On January 22, 2016 6:27:08 PM EST, Donald Stufft <don...@stufft.io> wrote: > >> On Jan 22, 2016, at 6:04 PM, Scott Kitterman <deb...@kitterman.com> >wrote: >> >> On Friday, January 22, 2016 05:50:13 PM Donald Stufft wrote: >> ... >>> We already have an option like this, the —root option which will >just append >>> a different prefix to all of the installation paths. So essentially >instead >>> of invoking ``python setup.py install —root /tmp/something/`` which >is what >>> I think you’re doing now, you’d do ``pip install —root >/tmp/something/ >>> —no-deps .`` and it’d just work similarly to what you have now, >except pip >>> would be responsible for interacting with the Python build system. >> ... >> >> Why would pip interacting with the Python build system instead of >setuptools >> be better? >> >> Scott K > >setuptools *is* the build system right now (or distutils if you’re >still using >that). So the benefit to Debian right now would be: We maintain the >distutils/setuptools hacks to make them suck less so you don’t have to! > >Longer term, we want to enable people to go hog wild and invent their >own >build systems instead of trying to do it all one size fits all with >everyone >miserable because it doesn’t solve anyones problems nicely. At that >point the >benefit to Debian becomes that instead of having to implement the >standard >build tool interface that these tools implement (Which will most likely >be >geared towards produces wheels, not towards putting files on disk in an >installed location) Debian can just let us maintain that bit of code >too. > >Of course, if Debian would prefer to interact directly with these >tools, it’s >totally fine to do that. The whole point of us doing this work and >trying to >define formats and APIs and not bless implementations is so anyone who >wants >to can slot in their own tool in the process instead of being forced to >use >some blessed tool.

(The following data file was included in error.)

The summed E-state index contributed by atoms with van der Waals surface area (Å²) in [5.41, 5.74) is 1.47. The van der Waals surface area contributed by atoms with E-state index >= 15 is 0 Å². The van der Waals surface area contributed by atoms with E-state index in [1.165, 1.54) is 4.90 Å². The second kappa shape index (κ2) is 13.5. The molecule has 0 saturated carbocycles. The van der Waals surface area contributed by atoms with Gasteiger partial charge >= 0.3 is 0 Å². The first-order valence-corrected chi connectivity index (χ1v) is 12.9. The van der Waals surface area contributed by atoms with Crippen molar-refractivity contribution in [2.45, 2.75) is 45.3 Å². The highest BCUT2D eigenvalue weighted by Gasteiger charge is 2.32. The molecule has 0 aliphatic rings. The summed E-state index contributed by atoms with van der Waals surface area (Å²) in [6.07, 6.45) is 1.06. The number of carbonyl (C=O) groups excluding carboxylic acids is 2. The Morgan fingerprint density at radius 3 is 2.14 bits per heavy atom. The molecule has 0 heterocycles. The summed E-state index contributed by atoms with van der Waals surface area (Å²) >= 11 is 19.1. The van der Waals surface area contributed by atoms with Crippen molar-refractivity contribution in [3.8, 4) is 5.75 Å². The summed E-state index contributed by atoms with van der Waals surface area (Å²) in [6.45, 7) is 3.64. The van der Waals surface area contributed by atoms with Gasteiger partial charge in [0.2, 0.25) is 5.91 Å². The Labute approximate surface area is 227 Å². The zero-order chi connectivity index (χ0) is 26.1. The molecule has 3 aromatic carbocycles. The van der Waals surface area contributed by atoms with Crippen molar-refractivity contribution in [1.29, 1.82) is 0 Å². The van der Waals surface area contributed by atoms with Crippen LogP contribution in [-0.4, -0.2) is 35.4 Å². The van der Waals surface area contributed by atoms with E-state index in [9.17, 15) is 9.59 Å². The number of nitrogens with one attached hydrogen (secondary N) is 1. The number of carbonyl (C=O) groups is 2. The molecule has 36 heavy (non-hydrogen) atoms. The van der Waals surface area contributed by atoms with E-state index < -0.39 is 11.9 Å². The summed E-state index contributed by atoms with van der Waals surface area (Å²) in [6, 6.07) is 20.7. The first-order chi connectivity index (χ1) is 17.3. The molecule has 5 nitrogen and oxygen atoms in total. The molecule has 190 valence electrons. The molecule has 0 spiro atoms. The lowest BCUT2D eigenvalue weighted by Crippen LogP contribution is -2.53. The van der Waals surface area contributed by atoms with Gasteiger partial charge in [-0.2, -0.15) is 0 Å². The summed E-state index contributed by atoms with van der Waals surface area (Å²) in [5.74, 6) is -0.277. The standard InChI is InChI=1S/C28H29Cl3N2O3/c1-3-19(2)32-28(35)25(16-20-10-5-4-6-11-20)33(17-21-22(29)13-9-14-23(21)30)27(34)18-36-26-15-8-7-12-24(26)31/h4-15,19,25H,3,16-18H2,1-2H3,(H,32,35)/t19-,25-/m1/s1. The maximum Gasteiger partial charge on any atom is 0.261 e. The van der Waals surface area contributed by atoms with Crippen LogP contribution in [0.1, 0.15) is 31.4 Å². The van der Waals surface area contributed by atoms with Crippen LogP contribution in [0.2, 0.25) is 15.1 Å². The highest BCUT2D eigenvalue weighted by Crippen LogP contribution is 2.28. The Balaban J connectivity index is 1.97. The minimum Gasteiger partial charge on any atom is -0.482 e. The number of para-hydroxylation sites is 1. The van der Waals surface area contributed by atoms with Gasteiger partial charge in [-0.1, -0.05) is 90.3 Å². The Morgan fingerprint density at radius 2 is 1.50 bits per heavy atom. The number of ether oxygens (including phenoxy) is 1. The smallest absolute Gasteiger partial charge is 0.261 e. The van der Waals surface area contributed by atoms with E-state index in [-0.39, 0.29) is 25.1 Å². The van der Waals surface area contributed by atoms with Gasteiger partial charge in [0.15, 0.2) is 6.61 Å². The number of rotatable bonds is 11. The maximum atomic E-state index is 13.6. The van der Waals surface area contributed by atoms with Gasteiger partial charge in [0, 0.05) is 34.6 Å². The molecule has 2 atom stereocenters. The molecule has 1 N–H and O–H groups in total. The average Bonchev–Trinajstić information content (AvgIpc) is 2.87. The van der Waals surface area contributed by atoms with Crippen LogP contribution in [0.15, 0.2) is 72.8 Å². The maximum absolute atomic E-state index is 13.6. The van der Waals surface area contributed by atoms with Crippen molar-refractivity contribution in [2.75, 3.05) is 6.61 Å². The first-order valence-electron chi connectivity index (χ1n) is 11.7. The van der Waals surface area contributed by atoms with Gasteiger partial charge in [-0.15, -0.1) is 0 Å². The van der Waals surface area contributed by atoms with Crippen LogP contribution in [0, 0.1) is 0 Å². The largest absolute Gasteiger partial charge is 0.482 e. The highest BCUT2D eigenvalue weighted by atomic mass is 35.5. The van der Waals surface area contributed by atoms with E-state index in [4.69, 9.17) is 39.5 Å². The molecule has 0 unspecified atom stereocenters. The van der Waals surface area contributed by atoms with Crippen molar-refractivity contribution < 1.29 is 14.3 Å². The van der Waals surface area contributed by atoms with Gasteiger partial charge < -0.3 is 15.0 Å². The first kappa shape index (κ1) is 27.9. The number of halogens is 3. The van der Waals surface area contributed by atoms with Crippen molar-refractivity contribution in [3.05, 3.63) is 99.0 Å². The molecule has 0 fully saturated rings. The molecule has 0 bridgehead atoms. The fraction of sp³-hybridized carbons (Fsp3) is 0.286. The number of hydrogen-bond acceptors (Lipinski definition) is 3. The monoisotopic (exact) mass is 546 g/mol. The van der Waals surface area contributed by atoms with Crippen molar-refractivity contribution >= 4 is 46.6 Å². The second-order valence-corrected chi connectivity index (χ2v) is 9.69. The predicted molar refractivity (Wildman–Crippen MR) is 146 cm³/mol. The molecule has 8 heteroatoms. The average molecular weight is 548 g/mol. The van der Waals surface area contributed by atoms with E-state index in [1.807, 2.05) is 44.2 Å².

You probably expected something like this back, but here goes anyway... The Zen of Python says, among other things, "There should be one-- and preferably only one --obvious way to do it". Build systems seem to me like a great place to apply that. Build system proliferation is a nightmare. In the last several months I've gone through roughly all of the several hundred packages in the Debian archive that build (or were packed like they build) compiled code (e.g. python C extensions, library bindings, etc.). I was working on two goals: 1) Making sure they built with python3.5 2) Adding support for building with multiple python3 versions For the former, the issue were sometimes buil system related, but for the latter that was almost always the case. When packages used setup.py (and it made no difference if it was distutills or setuputils) it was virtually always easy. For anything else ranged from moderately complex to not worth the trouble. For the things I need it for in the distro, setup.py (with the changes we've made) works really well. Why do we need a bazillion options for Python build tools? To close with another quote from the Zen, "Special cases aren't special enough to break the rules." Scott K P.S. I worry about having to go through waf again . That was painful.  https://lists.debian.org/debian-dak/2012/01/msg00009.html